While HOLC has embarked on its now famous analysis of urban neighborhoods, it has kept its cards a secret and does not appear to have shared them with private lenders. Although it shared them with the FHA, this agency instead adopted its own discriminatory block-by-block policies.

Fishback and his colleagues find no difference in the racialized lending practices of the FHA before or after the completion of the famous HOLC cards. They show that the FHA had already acted in a discriminatory manner before HOLC created its cards. (The FHA had its own cards, but the agency destroyed them all in response to a discrimination lawsuit in 1969.)

There is a long pedigree of renowned academics who are mistaken about causality between agencies. Famous historian Kenneth Jackson claimed that HOLC “initiated the practice” of redlining in its 1985 classic The border of crabgrass. More recent books, including that of Richard Rothstein The color of the law, cemented the agency’s alleged role: “the cards had a huge impact and declared that the federal government considered African Americans, simply because of their race, to be low risk.”

The Fishback and Company paper is not the first to question these claims. The University of Pennsylvania Amy Hillier showed that HOLC itself has lent out heavily in black neighborhoods and other red-shaded areas. (In Philadelphia, 60 percent of her loans were in such locations.) She instead argued that if the cards are not the smoking gun they have long been presumed to be, they reflect existing patterns of discrimination in the larger housing sector.

The new research paper is able to make it clear that the FHA has carried out its mission in a racist manner, which Hillier says pushes the argument it has made even further.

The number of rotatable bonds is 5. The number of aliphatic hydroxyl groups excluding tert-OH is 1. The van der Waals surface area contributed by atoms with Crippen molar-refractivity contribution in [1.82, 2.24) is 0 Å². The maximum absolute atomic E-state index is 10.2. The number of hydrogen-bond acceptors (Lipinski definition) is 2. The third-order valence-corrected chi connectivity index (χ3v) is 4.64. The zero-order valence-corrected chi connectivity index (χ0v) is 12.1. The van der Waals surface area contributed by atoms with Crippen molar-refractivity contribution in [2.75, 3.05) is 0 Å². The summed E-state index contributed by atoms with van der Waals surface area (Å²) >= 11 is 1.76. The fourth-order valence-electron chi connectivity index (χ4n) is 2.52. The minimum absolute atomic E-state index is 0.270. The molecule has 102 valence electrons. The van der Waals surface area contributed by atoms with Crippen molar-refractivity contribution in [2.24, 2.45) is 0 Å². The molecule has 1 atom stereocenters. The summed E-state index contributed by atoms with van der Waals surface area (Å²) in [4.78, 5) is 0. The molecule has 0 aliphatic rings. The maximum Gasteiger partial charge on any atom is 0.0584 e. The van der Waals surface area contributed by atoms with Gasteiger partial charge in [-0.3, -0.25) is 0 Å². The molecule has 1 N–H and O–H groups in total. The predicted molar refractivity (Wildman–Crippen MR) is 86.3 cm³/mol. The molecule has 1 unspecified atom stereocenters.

“Twenty years ago, I was concerned that my nuanced interpretation of HOLC cards was taken as ammunition to say that redlining didn’t really happen,” Hillier explains. “[These authors] we really have the second part of this story that clearly demonstrates that, yes, the redlining happened, it just didn’t happen exactly the way we think it was.

Fishback says there are lessons contemporary policymakers can learn from these New Deal-era institutions and the way they carried out their missions. Looking at the wording of their enabling statutes, the FHA was created to encourage “economically sound” loans that mainly resulted in new construction – especially in the suburbs – which, at that time, went almost entirely to white families. .

HOLC legislation, on the other hand, is written to center struggling homeowners and pull them out of a macroeconomic crisis they did not create. It makes sense that one lends to homeowners, regardless of race, while the other exacerbates existing patterns of real estate discrimination.

For his part, Hillier says this new document definitely seems to argue against HOLC cards as a cause or accelerator of redlining. But she doesn’t know how important this is to popular narrative, as long as journalists and academics modify their work to show the real meaning of these documents as a reflection of existing models and practices in the 1930s (not the because of these).

“It’s so tempting to see causality in HOLC charts because they’re dramatic and they’re widely available,” says Hillier. “It really looks like the smoking gun. But that wasn’t really what was causing the violence. We have to remember that housing discrimination can happen in very subtle ways that are at least as insidious as very dramatic red cards with lines on them. “